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Uzbek journalist risking deportation quits Moscow for Germany

February 15, 2018

A journalist at Russian independent newspaper Novaya Gazeta left Thursday for Germany after risking deportation to his native Uzbekistan where he said he had endured torture, the newspaper’s editor told AFP.

Khudoberdi Nurmatov — who writes under the pen name Ali Feruz — “is in the plane on the runway and is set to fly out to Germany any minute now,” Novaya Gazeta’s editor Dmitry Muratov told AFP.

Earlier this month a Moscow court had ruled that the openly gay journalist could leave to a third country, not to ex-Soviet Uzbekistan, after a long-running immigration case that saw Nurmatov spend more than six months in a detention centre.

His lawyers said at the hearing that Nurmatov had already bought a ticket to Germany and had the necessary travel documents.

The journalist left on Thursday accompanied by Red Cross officials, lawyers and journalists, Muratov said, confirming that “all the formalities have been sorted out.”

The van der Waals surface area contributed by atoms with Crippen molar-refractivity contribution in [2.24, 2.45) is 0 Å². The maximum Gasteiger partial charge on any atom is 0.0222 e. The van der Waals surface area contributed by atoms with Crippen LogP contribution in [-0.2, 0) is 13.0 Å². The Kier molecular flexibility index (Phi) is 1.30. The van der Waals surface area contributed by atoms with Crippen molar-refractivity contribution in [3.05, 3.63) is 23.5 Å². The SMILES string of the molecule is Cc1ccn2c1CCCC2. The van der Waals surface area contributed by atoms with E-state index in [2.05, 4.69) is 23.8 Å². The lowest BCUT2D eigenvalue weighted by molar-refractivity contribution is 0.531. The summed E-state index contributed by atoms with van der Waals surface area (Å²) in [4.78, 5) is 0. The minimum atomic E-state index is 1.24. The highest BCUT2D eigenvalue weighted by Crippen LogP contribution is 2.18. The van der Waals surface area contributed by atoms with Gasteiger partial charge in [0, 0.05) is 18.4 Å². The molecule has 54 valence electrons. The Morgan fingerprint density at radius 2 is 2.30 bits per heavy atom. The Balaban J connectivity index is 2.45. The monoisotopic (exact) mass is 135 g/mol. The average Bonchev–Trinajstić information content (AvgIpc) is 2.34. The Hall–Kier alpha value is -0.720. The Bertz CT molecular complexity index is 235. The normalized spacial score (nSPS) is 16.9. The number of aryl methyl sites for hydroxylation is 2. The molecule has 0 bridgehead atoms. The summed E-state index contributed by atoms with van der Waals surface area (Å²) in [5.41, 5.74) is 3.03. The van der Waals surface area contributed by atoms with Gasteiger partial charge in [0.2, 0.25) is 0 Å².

He thanked Russian rights ombudswoman Tatiana Moskalkova for doing “a huge amount of work” to help the journalist.

Nurmatov arrived in Russia in 2011 and repeatedly tried to claim asylum.

He said he had endured torture in Uzbekistan at the hands of the security services for refusing to inform against his associates, according to Amnesty International.

He also said his sexual orientation would put him at risk of ill-treatment if he returned to Uzbekistan, Amnesty said.

Novaya Gazeta reported that Nurmatov fled the country to Russia in 2008 soon after agreeing to cooperate.

Nurmatov was arrested in Moscow last year and ordered to return to Uzbekistan for violating immigration laws. His deportation was postponed pending a ruling by the European Court of Human Rights.

He said in court he would face “a slow torturous death” in Uzbekistan.

Amnesty International said last year that Nurmatov faced a “real risk of persecution and torture” in Uzbekistan, where consensual gay sex between men is a criminal offence.

Dispatches from AFP concerning freedom of information, censorship and news coverage in regions where independent media is under threat.